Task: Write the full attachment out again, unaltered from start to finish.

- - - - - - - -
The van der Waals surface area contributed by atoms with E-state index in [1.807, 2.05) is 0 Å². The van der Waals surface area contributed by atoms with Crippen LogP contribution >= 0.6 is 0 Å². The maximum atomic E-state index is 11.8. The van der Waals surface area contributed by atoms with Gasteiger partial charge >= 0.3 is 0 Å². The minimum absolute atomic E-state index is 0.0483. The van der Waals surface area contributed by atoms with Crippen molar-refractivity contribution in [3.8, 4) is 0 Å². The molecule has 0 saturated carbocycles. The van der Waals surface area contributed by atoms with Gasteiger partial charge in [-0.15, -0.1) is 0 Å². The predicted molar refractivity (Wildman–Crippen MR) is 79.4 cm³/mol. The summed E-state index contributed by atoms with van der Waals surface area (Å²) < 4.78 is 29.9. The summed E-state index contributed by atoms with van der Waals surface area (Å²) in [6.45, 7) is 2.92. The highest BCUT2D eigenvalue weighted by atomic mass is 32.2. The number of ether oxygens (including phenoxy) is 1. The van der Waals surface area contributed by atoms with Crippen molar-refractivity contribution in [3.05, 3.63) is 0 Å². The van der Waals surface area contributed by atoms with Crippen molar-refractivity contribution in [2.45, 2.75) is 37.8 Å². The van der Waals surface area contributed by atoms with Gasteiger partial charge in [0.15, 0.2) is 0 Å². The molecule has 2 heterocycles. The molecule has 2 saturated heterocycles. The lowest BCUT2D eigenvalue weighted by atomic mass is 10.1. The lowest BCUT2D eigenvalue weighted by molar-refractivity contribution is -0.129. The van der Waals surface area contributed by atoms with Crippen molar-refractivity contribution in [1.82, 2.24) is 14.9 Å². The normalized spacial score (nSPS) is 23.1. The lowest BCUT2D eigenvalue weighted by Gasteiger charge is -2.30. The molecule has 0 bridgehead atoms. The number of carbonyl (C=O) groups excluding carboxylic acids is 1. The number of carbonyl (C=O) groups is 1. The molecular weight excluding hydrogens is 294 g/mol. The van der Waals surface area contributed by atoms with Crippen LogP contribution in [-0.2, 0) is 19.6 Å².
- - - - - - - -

The van der Waals surface area contributed by atoms with E-state index in [1.807, 2.05) is 0 Å². The van der Waals surface area contributed by atoms with Crippen LogP contribution >= 0.6 is 0 Å². The maximum atomic E-state index is 11.8. The van der Waals surface area contributed by atoms with Gasteiger partial charge >= 0.3 is 0 Å². The minimum absolute atomic E-state index is 0.0483. The van der Waals surface area contributed by atoms with Crippen molar-refractivity contribution in [3.8, 4) is 0 Å². The molecule has 0 saturated carbocycles. The van der Waals surface area contributed by atoms with Gasteiger partial charge in [-0.15, -0.1) is 0 Å². The predicted molar refractivity (Wildman–Crippen MR) is 79.4 cm³/mol. The summed E-state index contributed by atoms with van der Waals surface area (Å²) < 4.78 is 29.9. The summed E-state index contributed by atoms with van der Waals surface area (Å²) in [6.45, 7) is 2.92. The highest BCUT2D eigenvalue weighted by atomic mass is 32.2. The number of ether oxygens (including phenoxy) is 1. The van der Waals surface area contributed by atoms with Crippen molar-refractivity contribution in [3.05, 3.63) is 0 Å². The van der Waals surface area contributed by atoms with Crippen molar-refractivity contribution in [2.45, 2.75) is 37.8 Å². The van der Waals surface area contributed by atoms with Gasteiger partial charge in [0.15, 0.2) is 0 Å². The molecule has 2 heterocycles. The molecule has 2 saturated heterocycles. The lowest BCUT2D eigenvalue weighted by atomic mass is 10.1. The lowest BCUT2D eigenvalue weighted by molar-refractivity contribution is -0.129. The van der Waals surface area contributed by atoms with Crippen molar-refractivity contribution in [1.82, 2.24) is 14.9 Å². The normalized spacial score (nSPS) is 23.1. The lowest BCUT2D eigenvalue weighted by Gasteiger charge is -2.30. The molecule has 0 bridgehead atoms. The number of carbonyl (C=O) groups excluding carboxylic acids is 1. The number of carbonyl (C=O) groups is 1. The molecular weight excluding hydrogens is 294 g/mol. The van der Waals surface area contributed by atoms with Crippen LogP contribution in [-0.2, 0) is 19.6 Å².